But other writers such as Dr. Tripathi and Dr. Saran argue that Sher Shah’s achievements as administrator have been highly exaggerated and he was, to speak the truth, a reformer but not an innovator. But it must be said without fear of contradiction that Sher Shah is regarded, by and large, as one of the greatest administrators of medieval India.
He retained much of the old system but breathed a new spirit in it and transformed the medieval administration into an instrument of service to the people. Sher Shah’s character showed a unique mixture of military genius and administrative efficiency.
“His reign of five years was marked by introduction of wise and salutary changes in every conceivable branch of administration. Some of these were by way of revival and reformation of the traditional features of the old administrative systems of India, Hindu as well as Muslim, while others were entirely original in character, and form, indeed a link between ancient and modern India.” According to Keene “No Government not even the British has shown so much wisdom as this Pathan.”
True, Sher Shah’s government was personal government but it was autocracy without despotism. He was the repository of all powers of the State but, in practice he exercised his powers for the benefit of his people. His was an “enlightened despotism” which did not give the people any share in the governance of the country but recognised their rights to be well governed. He “attempted to found an empire broadly based upon the peoples will.”
There were four ministers who were in change of daily routine work of administration, but they had no right to initiate any policy, which was within the power of the emperor only, to determine. These ministers were: Diwan-i-Wazirat, called Wazir, was in charge of revenue and finance. He held the status of Prime Minister and as such exercised a supervisory power over all other ministers.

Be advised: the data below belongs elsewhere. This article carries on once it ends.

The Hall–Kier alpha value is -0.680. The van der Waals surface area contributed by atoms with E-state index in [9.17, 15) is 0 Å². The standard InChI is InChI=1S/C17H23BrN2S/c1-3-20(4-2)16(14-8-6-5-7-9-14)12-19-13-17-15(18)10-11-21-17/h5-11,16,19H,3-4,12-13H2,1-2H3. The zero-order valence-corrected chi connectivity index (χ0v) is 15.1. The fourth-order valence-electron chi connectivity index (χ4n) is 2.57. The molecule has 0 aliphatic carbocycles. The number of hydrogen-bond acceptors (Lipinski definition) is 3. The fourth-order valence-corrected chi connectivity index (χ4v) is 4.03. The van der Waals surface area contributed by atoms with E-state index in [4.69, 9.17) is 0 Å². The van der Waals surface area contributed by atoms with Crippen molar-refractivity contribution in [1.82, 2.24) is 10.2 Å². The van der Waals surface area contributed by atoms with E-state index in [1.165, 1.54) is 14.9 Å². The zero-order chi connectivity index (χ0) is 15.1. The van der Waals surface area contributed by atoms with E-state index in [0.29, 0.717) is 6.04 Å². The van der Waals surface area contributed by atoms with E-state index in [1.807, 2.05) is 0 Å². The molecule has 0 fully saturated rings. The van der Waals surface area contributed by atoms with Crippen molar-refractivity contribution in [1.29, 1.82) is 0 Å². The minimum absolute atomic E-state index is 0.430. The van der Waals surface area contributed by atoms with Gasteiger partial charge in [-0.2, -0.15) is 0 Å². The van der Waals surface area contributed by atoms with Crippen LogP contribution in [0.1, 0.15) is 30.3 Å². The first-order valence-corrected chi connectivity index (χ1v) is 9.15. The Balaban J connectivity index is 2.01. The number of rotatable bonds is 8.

The next minister was Diwan-i-Ariz under Ariz-i-Mamalik. He was the minister in charge of the armed forces. Recruitment, organisation and discipline of the soldiers, payment of their salaries, their deployment in the battle field wee the duties of Ariz-i-Mamalik. He fixed the salaries of soldiers and officers and looked after their welfare.
The next, was Diwan-i-Rasalat or Diwan-i-Muhtasib. He was the foreign minister and was to be in close touch with the envoys and ambassadors sent to or come from foreign countries. Diplomatic correspondences were carried on by him under instruction of the emperor.
The fourth minister was Diwan-i-Insha who would draft royal proclamations, despatches, communications to governors of provinces and maintain records. Other departments next to the above four, the heads of which were also sometimes called ministers, were Diwani-i-Qaza. Under the chief Qazi who would hear appeals from all provincial courts of Qazis; Diwan-i-Barid under Barid-i-Mamalik who was the head of the intelligence department.
It was the duty of Barid-i-Mamalik to report on every important incident happening throughout the empire, to the emperor. He would have a network of spies under him. There was also a high official who was in charge of the imperial household He would manage and superintend the work of the large number of royal servants and keep watch on them.
Emperor # 4. Akbar: